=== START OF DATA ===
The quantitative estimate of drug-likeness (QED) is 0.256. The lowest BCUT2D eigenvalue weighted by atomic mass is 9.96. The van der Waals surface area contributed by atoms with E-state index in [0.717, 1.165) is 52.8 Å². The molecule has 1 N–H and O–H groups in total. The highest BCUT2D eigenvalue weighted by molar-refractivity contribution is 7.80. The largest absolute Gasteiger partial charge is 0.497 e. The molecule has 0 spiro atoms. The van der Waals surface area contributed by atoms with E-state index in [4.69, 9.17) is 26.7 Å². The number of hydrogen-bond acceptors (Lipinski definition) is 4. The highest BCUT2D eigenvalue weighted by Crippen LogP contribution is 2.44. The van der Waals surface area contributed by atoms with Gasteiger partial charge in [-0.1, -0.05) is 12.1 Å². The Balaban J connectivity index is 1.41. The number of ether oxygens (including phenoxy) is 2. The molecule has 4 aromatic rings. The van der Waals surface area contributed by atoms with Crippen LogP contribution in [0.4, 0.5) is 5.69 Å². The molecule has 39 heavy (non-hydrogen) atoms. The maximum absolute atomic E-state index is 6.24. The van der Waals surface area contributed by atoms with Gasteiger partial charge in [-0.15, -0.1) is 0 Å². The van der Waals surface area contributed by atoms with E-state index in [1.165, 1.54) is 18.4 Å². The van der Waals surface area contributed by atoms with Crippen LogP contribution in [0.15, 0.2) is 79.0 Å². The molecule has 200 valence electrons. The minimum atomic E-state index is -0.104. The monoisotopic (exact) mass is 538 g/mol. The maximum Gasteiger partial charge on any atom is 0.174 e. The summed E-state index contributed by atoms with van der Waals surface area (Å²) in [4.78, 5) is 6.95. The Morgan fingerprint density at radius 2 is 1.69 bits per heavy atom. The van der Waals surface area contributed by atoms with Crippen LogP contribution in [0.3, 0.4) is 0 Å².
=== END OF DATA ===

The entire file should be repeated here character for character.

The quantitative estimate of drug-likeness (QED) is 0.256. The lowest BCUT2D eigenvalue weighted by atomic mass is 9.96. The van der Waals surface area contributed by atoms with E-state index in [0.717, 1.165) is 52.8 Å². The molecule has 1 N–H and O–H groups in total. The highest BCUT2D eigenvalue weighted by molar-refractivity contribution is 7.80. The largest absolute Gasteiger partial charge is 0.497 e. The molecule has 0 spiro atoms. The van der Waals surface area contributed by atoms with E-state index in [4.69, 9.17) is 26.7 Å². The number of hydrogen-bond acceptors (Lipinski definition) is 4. The highest BCUT2D eigenvalue weighted by Crippen LogP contribution is 2.44. The van der Waals surface area contributed by atoms with Gasteiger partial charge in [-0.1, -0.05) is 12.1 Å². The Balaban J connectivity index is 1.41. The number of ether oxygens (including phenoxy) is 2. The molecule has 4 aromatic rings. The van der Waals surface area contributed by atoms with Crippen LogP contribution in [0.4, 0.5) is 5.69 Å². The molecule has 39 heavy (non-hydrogen) atoms. The maximum absolute atomic E-state index is 6.24. The van der Waals surface area contributed by atoms with Gasteiger partial charge in [-0.15, -0.1) is 0 Å². The van der Waals surface area contributed by atoms with E-state index in [1.165, 1.54) is 18.4 Å². The van der Waals surface area contributed by atoms with Crippen LogP contribution in [0.15, 0.2) is 79.0 Å². The molecule has 200 valence electrons. The minimum atomic E-state index is -0.104. The monoisotopic (exact) mass is 538 g/mol. The maximum Gasteiger partial charge on any atom is 0.174 e. The summed E-state index contributed by atoms with van der Waals surface area (Å²) in [4.78, 5) is 6.95. The Morgan fingerprint density at radius 2 is 1.69 bits per heavy atom. The van der Waals surface area contributed by atoms with Crippen LogP contribution in [0.3, 0.4) is 0 Å².